A sour relationship

By Kirstin Morrell

Canada-U.S. relations have changed in the past three- and-a-half years. As the U.S. grows more conservative, even reactionary, we continue on toward liberalism.

In the midst of this increasing divide, a group calling itself the “Independent Task Force on the Future of North America” is proposing a drastic integration of many key aspects of national policy. The task force does have several admirable goals, such as Mexican economic development and the elimination of trade disputes, which have hampered Canada’s resource and agriculture sectors.

Other questionable suggestions are an integrated energy policy and a joint terrorism watch list. But Canadians should not fool themselves into thinking we would be anything other than the tail being wagged by an over-anxious dog. Nor should we want to have any part of the U.S.’s current approach to terrorism. Moreover, the larger issues of fresh water and missile defense still loom.

In light of CSIS’s deputy chief of counter-terrorism’s testimony this week that the American war on terrorism has only made al-Qaeda more dangerous, America’s foreign policy seems dangerously misguided.

Another possibility suggested by the task force is one of a common North American dollar. Why would we want to tie ourselves to the mismanaged greenback? Their spiraling debt on a federal and individual level have contributed to U.S. dollar losses against the Euro and even against our own dollar.

We have different philosophies of national defense. The task force’s call for a “North American security perimeter… incorporating air, land and sea boundaries” could be an attempt to sneak missile defense in the back door. If not, Canada’s approach focuses more on aid than intervention.

The solution? If an economic alliance is necessary, Canada could petition to join the European Union. Yes, it may seem drastic, but we have far more in common with our neighbours across the pond than we do with those along our only shared border. From an environmental standpoint, shipping by sea is more efficient than the endless lines of tractor trailers that ferry goods and resources north and south. Besides, does Canada really need more consumer goods from Mexico, a country that produces without the same environmental protections we uphold? The trade diversification that would result from stronger ties to the EU could only help our economy. A common external tariff could further isolate us from the world community by chaining us to American trade, and therefore to American policy.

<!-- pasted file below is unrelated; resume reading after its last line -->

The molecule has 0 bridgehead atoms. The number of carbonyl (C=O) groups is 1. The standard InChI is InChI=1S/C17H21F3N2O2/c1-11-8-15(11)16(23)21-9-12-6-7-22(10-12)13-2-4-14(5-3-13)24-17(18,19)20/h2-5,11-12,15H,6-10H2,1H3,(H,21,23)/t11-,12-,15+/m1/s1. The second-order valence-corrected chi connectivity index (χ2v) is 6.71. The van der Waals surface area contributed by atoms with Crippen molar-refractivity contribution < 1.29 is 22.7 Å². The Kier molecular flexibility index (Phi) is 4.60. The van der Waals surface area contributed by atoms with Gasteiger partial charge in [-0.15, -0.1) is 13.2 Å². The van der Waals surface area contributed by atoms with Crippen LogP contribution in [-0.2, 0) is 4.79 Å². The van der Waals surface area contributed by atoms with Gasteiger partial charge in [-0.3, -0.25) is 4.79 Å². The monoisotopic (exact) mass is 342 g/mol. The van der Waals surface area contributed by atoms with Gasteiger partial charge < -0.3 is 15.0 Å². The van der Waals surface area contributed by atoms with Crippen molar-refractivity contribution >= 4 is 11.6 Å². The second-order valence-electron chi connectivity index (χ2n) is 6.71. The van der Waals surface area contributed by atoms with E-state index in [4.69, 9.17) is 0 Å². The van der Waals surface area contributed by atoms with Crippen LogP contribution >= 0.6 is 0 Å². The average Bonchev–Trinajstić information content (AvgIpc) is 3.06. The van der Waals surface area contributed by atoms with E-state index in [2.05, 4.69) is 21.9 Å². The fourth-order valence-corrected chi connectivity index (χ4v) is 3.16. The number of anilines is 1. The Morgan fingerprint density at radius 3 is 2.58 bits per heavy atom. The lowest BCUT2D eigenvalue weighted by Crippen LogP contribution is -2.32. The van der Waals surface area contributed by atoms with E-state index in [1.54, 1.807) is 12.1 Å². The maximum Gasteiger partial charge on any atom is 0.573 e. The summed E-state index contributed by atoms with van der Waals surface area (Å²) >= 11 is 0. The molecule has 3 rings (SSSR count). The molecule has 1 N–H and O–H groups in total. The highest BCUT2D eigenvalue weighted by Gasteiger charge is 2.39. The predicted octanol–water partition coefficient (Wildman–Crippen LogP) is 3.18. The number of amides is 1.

The larger problem is that where the money leads, our culture follows. Defence, the environment, international relations–these are areas of cultural and government policy discrepancies between the U.S., Mexico and Canada. As sovereign and wholly independent nations, we are allowed to have these differences. Lately, these differences have opened a rift between Canada and the U.S.

Canadians and Americans alike are quick to blame our country’s attitude and occasional assertion of sovereign rights for the deterioration of Canada-U.S. relations. Many want to make up for that perception by accommodating American desires at the cost of our own. However, it took President Bush four years to pay an official visit to our nation. That was beyond unusual; it was a deliberate message of disapproval, aimed at us for our refusal to participate in the Iraq invasion. It was within his rights to do and within our rights to be disappointed, but more importantly it highlights the essential differences between our two nations.

The majority of Canadian people love and respect the American people. Disagreement is not dislike, but we have to acknowledge that these are two different countries, with different cultures and different views on how to be a part of the global community.

‘We should let this natural distancing continue and find our own uniquely Canadian path in the world.

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